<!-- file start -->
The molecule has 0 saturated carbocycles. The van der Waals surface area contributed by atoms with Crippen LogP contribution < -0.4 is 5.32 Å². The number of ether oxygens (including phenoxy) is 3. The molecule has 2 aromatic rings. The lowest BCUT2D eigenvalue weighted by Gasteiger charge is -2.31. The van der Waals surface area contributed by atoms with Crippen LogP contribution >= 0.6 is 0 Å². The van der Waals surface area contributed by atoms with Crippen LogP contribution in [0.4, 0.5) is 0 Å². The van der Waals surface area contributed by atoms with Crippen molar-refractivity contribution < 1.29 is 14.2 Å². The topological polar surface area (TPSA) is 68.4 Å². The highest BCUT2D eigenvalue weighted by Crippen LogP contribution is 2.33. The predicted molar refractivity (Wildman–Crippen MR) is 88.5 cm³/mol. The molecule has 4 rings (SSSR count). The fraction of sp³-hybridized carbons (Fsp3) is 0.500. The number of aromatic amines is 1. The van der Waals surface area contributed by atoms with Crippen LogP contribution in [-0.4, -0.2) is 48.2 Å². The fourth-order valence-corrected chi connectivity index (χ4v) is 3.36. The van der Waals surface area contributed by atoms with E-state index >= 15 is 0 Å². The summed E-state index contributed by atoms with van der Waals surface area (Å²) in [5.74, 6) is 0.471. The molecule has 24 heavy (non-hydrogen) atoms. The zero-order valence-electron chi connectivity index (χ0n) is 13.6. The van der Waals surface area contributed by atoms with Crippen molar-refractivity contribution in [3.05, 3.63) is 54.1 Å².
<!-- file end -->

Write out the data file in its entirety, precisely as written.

The molecule has 0 saturated carbocycles. The van der Waals surface area contributed by atoms with Crippen LogP contribution < -0.4 is 5.32 Å². The number of ether oxygens (including phenoxy) is 3. The molecule has 2 aromatic rings. The lowest BCUT2D eigenvalue weighted by Gasteiger charge is -2.31. The van der Waals surface area contributed by atoms with Crippen LogP contribution >= 0.6 is 0 Å². The van der Waals surface area contributed by atoms with Crippen LogP contribution in [0.4, 0.5) is 0 Å². The van der Waals surface area contributed by atoms with Crippen molar-refractivity contribution < 1.29 is 14.2 Å². The topological polar surface area (TPSA) is 68.4 Å². The highest BCUT2D eigenvalue weighted by Crippen LogP contribution is 2.33. The predicted molar refractivity (Wildman–Crippen MR) is 88.5 cm³/mol. The molecule has 4 rings (SSSR count). The fraction of sp³-hybridized carbons (Fsp3) is 0.500. The number of aromatic amines is 1. The van der Waals surface area contributed by atoms with Crippen LogP contribution in [-0.4, -0.2) is 48.2 Å². The fourth-order valence-corrected chi connectivity index (χ4v) is 3.36. The van der Waals surface area contributed by atoms with E-state index >= 15 is 0 Å². The summed E-state index contributed by atoms with van der Waals surface area (Å²) in [5.74, 6) is 0.471. The molecule has 24 heavy (non-hydrogen) atoms. The zero-order valence-electron chi connectivity index (χ0n) is 13.6. The van der Waals surface area contributed by atoms with Crippen molar-refractivity contribution in [3.05, 3.63) is 54.1 Å².